Primary Care Considerations of the Pharmacokinetics and Clinical Use of Extended-Release Opioids in Treating Patients With Chronic Noncancer Pain

Log in or subscribe to view full content.
Article is also available for purchase the article in one of the available formats.
Bruce Nicholson, MD

Table of Contents

Postgraduate Medicine:

Volume 125 No. 1

Category:

Clinical Features

Purchase this article in one of the formats specified below:

DOI: 10.3810/pgm.2013.01.2627
Abstract: Extended-release (ER) opioid analgesics are associated with prolonged analgesia and greater stability in pain relief compared with immediate-release formulations. Due to the pharmacokinetic (PK) characteristics of ER opioids and additional clinical advantages, the use of ER opioids for patients with moderate-to-severe chronic noncancer pain has increased. Primary care physicians are the major prescribers of opioids and require an in-depth understanding of the risks and benefits of opioid treatment in pain management. With appropriate knowledge of PK profiles and clinical outcomes of commonly prescribed ER opioids, primary care physicians can safely and effectively manage this patient population. In addition, the development of ER opioids with abuse-deterrent features marks an important milestone in potentially reducing abuse and may be factored into the clinical decision-making process. This article provides a comprehensive review of the PK and clinical effects of ER opioids and discusses novel ER opioid formulations that may limit abuse potential.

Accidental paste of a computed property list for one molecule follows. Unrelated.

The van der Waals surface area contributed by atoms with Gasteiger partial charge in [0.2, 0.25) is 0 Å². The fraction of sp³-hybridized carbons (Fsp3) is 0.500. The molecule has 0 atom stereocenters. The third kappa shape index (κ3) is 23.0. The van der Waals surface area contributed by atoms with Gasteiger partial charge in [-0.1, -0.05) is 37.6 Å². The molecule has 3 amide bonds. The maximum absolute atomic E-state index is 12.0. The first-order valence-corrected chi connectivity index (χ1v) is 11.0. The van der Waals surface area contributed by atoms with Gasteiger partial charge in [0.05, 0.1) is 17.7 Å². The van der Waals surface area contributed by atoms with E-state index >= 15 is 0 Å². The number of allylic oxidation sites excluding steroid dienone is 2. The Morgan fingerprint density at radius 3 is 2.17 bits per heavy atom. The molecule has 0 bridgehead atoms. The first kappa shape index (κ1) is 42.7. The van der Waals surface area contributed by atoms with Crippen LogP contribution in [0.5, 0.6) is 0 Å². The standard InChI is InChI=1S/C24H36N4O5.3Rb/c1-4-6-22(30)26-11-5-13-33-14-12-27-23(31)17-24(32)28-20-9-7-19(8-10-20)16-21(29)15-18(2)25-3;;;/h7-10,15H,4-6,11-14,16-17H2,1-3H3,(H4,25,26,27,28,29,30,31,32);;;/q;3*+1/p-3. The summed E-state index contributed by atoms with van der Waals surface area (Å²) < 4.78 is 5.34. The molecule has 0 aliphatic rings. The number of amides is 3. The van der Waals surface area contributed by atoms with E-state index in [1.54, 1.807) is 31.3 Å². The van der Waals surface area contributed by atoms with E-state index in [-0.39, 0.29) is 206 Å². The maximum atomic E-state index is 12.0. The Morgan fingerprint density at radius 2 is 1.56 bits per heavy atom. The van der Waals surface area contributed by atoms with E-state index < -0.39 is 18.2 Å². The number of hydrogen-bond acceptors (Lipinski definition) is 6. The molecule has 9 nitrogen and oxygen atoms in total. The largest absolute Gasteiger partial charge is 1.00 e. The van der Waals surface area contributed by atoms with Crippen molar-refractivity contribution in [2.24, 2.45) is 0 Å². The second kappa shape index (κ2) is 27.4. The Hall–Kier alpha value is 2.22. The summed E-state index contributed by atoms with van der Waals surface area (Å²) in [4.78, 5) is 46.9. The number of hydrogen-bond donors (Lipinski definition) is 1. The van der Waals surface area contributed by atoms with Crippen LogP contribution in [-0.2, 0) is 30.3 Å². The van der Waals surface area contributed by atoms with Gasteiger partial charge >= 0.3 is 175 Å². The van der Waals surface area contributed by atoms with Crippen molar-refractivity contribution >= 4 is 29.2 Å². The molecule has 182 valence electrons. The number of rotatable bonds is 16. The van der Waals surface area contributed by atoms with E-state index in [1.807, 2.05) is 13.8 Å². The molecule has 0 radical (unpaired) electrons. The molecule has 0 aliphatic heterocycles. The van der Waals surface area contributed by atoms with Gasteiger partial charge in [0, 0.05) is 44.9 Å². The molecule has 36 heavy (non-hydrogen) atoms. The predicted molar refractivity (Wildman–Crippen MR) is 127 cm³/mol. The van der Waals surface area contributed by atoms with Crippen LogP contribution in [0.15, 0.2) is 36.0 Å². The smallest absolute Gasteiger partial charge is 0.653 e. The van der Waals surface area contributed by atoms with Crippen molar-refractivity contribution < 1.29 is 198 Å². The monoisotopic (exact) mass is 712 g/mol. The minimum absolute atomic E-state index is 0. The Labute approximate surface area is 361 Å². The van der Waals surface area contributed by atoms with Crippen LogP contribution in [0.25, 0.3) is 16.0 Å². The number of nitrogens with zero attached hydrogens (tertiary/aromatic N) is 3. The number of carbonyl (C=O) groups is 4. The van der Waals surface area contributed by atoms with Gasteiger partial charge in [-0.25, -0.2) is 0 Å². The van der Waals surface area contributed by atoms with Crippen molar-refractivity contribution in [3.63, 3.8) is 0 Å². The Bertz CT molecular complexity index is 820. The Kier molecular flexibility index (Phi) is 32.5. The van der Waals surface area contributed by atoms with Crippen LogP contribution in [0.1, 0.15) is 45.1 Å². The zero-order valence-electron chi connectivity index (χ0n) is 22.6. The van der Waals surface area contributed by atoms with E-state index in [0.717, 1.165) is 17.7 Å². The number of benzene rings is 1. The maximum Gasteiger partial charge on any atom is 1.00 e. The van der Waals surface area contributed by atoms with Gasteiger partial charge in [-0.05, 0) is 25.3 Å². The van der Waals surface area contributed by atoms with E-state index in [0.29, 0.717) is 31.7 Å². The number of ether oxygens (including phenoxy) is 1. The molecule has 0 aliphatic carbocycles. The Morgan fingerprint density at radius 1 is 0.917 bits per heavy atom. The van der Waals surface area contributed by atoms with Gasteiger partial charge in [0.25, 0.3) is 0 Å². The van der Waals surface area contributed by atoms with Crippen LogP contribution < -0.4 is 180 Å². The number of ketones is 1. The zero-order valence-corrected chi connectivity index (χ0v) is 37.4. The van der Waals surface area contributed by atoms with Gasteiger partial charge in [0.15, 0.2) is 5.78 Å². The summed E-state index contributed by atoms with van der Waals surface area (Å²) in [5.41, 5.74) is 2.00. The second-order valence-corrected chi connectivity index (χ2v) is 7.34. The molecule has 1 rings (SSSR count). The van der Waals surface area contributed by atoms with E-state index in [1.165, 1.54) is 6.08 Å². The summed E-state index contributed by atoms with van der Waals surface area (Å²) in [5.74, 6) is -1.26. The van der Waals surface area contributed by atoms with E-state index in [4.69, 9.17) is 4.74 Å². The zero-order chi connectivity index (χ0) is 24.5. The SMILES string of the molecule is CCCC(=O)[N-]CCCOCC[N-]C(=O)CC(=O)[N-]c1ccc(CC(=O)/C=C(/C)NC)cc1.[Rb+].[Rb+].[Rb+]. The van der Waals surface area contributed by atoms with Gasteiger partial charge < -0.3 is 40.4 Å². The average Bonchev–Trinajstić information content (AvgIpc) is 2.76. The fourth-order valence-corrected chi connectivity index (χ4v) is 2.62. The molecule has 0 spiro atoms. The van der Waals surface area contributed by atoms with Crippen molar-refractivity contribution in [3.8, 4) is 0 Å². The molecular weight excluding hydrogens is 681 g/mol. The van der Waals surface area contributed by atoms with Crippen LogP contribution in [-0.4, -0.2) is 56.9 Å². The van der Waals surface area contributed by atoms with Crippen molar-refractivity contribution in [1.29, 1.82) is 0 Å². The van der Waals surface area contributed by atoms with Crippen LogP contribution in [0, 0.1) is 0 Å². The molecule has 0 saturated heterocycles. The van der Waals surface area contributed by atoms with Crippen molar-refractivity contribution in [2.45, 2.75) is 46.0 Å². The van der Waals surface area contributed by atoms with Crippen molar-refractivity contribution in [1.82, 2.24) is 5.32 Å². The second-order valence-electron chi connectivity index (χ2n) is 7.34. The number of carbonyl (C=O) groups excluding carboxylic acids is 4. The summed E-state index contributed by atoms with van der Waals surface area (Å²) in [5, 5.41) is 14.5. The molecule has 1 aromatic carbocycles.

Keywords: long-acting opioid; extended-release opioid; pharmacokinetics; primary care; chronic pain